Birds molt because they need to replace worn out feathers. This happens once a year. Some hens look fine going into the molt and look exactly the same when it is over. Opal, my big Delaware hen, lost all of her feathers and regrew them, but somehow never had a feather out of place, and except for missing her tall tail, you’d never have known that she was molting. With other hens the molt is far more obvious.
Some hens go into the molt with one look and come out sporting another. Etheldred is a Speckled Sussex. Here she is in the heat this past summer. Her spots are too large and splotchy to be a show bird, but I think that she’s quite attractive.
Here is Etheldred after her first molt. She’s mostly white!. She’s yet to grow her tail back.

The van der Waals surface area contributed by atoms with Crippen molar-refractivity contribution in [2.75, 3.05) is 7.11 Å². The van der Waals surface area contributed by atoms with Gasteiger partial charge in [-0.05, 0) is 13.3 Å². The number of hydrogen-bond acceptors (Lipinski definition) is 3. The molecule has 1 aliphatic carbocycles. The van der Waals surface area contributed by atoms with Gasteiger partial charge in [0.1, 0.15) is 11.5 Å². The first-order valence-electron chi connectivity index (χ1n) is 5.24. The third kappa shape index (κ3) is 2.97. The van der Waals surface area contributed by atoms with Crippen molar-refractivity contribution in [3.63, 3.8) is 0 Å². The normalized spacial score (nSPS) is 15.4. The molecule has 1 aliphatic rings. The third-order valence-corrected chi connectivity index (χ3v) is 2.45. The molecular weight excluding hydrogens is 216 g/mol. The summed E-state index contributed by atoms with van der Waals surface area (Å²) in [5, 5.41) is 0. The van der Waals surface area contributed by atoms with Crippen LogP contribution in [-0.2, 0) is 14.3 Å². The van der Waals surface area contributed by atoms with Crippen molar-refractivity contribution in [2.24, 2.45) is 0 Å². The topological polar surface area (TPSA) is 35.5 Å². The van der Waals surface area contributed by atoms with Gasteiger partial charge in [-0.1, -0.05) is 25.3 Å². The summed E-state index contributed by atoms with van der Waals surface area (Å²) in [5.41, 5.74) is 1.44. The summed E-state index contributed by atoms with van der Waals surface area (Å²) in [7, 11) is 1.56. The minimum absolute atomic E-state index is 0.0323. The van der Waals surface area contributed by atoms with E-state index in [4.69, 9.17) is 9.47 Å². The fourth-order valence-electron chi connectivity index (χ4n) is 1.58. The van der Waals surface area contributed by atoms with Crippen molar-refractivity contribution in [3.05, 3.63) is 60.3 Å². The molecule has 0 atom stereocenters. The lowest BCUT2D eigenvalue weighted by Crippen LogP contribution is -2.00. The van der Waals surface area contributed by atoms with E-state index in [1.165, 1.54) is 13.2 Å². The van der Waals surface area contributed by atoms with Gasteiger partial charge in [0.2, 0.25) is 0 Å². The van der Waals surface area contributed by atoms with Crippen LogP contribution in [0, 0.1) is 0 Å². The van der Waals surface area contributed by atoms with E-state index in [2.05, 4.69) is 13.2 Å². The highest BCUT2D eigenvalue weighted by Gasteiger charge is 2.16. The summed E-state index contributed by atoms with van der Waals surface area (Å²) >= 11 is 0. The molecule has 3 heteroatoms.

The molt has not changed Agatha’s spots. However, she has new feather shafts sticking out of her head. She looks prickly and even crazier than usual.
All through her first year, Jasper didn’t have much of a tail. She was the only hen that the others picked feathers off of. Jasper didn’t seem to mind. No blood was drawn. But her rump was all smooth skin. It didn’t look like feathers could possibly grow back.
But during this molting cycle they did! Jasper’s back end looks lovely. Now, if only she would grow her long tail feathers in.
Meanwhile, the Orpingtons that were broody all summer and laid few eggs are all plump and in new plumage. But, Amber, my hard-working Buff Orpington who consistently laid eggs and cheerfully went on nursing home and school visits looks like this:
She brings true meaning to the expression, beauty is as beauty does.